The East Asian Library was formally established in 1965 to contain and control the University of Minnesota Libraries' materials in the languages of East Asia. At that time, the collection contained about 18,000 volumes, mostly in Chinese and Japanese, with a few in Korean and other Asian Languages, and represented a gradual accumulation, since 1954,under the guidance of faculty members of the departments of East Asian Languages and History. In that year, with Dr. Alfred Kai-ming Ch'iu, emeritus Librarian, the Harvard University, in residence as Consultant, the collection began a steady growth which has brought it among the twenty largest East Asian collections in America.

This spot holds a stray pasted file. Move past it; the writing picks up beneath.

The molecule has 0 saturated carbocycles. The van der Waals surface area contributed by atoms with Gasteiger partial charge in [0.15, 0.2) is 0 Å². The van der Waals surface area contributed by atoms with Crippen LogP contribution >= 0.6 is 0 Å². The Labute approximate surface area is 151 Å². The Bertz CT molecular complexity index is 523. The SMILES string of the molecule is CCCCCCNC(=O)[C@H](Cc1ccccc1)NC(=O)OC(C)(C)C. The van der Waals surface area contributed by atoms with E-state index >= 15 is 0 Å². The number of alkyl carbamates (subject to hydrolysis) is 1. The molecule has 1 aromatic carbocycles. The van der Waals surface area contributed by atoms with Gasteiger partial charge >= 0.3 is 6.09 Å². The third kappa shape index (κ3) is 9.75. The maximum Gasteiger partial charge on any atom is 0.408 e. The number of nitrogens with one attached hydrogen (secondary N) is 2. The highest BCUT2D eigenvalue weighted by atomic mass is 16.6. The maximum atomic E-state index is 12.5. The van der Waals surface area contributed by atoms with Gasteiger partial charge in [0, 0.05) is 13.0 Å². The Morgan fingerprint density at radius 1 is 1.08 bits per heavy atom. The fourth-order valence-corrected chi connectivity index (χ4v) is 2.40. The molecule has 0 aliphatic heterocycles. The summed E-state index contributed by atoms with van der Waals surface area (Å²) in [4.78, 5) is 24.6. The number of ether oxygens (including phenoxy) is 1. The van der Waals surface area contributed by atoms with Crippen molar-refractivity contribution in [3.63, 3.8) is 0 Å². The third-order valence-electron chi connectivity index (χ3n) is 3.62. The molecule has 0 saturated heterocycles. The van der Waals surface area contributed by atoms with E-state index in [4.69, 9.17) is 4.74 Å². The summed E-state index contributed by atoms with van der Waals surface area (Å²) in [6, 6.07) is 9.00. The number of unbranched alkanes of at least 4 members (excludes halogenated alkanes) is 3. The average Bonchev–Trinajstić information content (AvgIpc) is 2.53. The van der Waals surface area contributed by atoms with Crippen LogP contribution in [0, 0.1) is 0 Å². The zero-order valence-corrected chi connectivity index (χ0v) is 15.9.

The library was basically formed out of two prominent private collections of Oriental studies in Europe, which belonged to Diether von den Steinen of Berlin and Etienne Balazs of the Sorbonne, and important works from the Berkeley Harvard, Michigan, and Yale duplicate possessions. The Chinese collection includes publications on the classics, philology, history, literature, art, philosophy and religion, and other traditional subjects, with relatively less representation for modern and social science materials. In fact, the oldest printed book in the University Libraries, a block-print edition of the Neo-Confucian compendium, Hsing Li Ta Ch'uan, dated 1415, is found in this collection. The Japanese holdings also emphasize classical studies of Japanese culture with intensive interest in literature and history. Of special distinction is a collection of texts and critical studies on the Man'yoshu, the earliest collection of Japanese poetry. During recent years, however, as the teaching and research programs have developed, the library's acquisition policy has become balanced in the social sciences as well as in the humanities, covering classical to contemporary aspects.